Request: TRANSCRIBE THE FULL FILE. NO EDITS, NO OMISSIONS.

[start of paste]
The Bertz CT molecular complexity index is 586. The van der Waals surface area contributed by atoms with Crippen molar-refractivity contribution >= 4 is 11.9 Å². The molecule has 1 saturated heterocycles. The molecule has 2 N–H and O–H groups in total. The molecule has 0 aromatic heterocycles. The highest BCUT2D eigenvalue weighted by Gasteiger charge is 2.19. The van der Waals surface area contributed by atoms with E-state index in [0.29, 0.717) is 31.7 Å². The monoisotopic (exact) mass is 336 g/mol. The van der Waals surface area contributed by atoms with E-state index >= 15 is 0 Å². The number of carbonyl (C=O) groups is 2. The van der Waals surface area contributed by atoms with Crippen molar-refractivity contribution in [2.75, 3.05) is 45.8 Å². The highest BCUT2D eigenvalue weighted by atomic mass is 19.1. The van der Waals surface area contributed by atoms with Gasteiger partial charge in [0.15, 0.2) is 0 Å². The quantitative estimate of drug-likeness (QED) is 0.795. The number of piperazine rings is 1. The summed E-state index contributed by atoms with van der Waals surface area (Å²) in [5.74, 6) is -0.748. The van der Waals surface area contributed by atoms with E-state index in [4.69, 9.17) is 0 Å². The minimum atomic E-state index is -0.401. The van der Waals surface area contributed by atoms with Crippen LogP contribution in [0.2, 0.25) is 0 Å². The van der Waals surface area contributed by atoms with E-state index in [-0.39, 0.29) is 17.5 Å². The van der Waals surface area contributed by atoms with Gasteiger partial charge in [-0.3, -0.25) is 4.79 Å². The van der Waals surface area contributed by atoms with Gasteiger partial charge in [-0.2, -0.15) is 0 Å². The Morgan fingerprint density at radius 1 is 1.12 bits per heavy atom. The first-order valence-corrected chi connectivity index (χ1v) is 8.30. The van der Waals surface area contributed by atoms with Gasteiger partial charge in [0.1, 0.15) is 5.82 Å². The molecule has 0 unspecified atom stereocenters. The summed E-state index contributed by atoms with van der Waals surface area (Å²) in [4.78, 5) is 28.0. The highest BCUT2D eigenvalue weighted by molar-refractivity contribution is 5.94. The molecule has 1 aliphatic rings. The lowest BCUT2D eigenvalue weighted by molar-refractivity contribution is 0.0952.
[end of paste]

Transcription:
The Bertz CT molecular complexity index is 586. The van der Waals surface area contributed by atoms with Crippen molar-refractivity contribution >= 4 is 11.9 Å². The molecule has 1 saturated heterocycles. The molecule has 2 N–H and O–H groups in total. The molecule has 0 aromatic heterocycles. The highest BCUT2D eigenvalue weighted by Gasteiger charge is 2.19. The van der Waals surface area contributed by atoms with E-state index in [0.29, 0.717) is 31.7 Å². The monoisotopic (exact) mass is 336 g/mol. The van der Waals surface area contributed by atoms with E-state index >= 15 is 0 Å². The number of carbonyl (C=O) groups is 2. The van der Waals surface area contributed by atoms with Crippen molar-refractivity contribution in [2.75, 3.05) is 45.8 Å². The highest BCUT2D eigenvalue weighted by atomic mass is 19.1. The van der Waals surface area contributed by atoms with Gasteiger partial charge in [0.15, 0.2) is 0 Å². The quantitative estimate of drug-likeness (QED) is 0.795. The number of piperazine rings is 1. The summed E-state index contributed by atoms with van der Waals surface area (Å²) in [5.74, 6) is -0.748. The van der Waals surface area contributed by atoms with E-state index in [4.69, 9.17) is 0 Å². The minimum atomic E-state index is -0.401. The van der Waals surface area contributed by atoms with Crippen LogP contribution in [0.2, 0.25) is 0 Å². The van der Waals surface area contributed by atoms with E-state index in [-0.39, 0.29) is 17.5 Å². The van der Waals surface area contributed by atoms with Gasteiger partial charge in [-0.3, -0.25) is 4.79 Å². The van der Waals surface area contributed by atoms with Gasteiger partial charge in [-0.2, -0.15) is 0 Å². The Morgan fingerprint density at radius 1 is 1.12 bits per heavy atom. The first-order valence-corrected chi connectivity index (χ1v) is 8.30. The van der Waals surface area contributed by atoms with Gasteiger partial charge in [0.1, 0.15) is 5.82 Å². The molecule has 0 unspecified atom stereocenters. The summed E-state index contributed by atoms with van der Waals surface area (Å²) in [4.78, 5) is 28.0. The highest BCUT2D eigenvalue weighted by molar-refractivity contribution is 5.94. The molecule has 1 aliphatic rings. The lowest BCUT2D eigenvalue weighted by molar-refractivity contribution is 0.0952.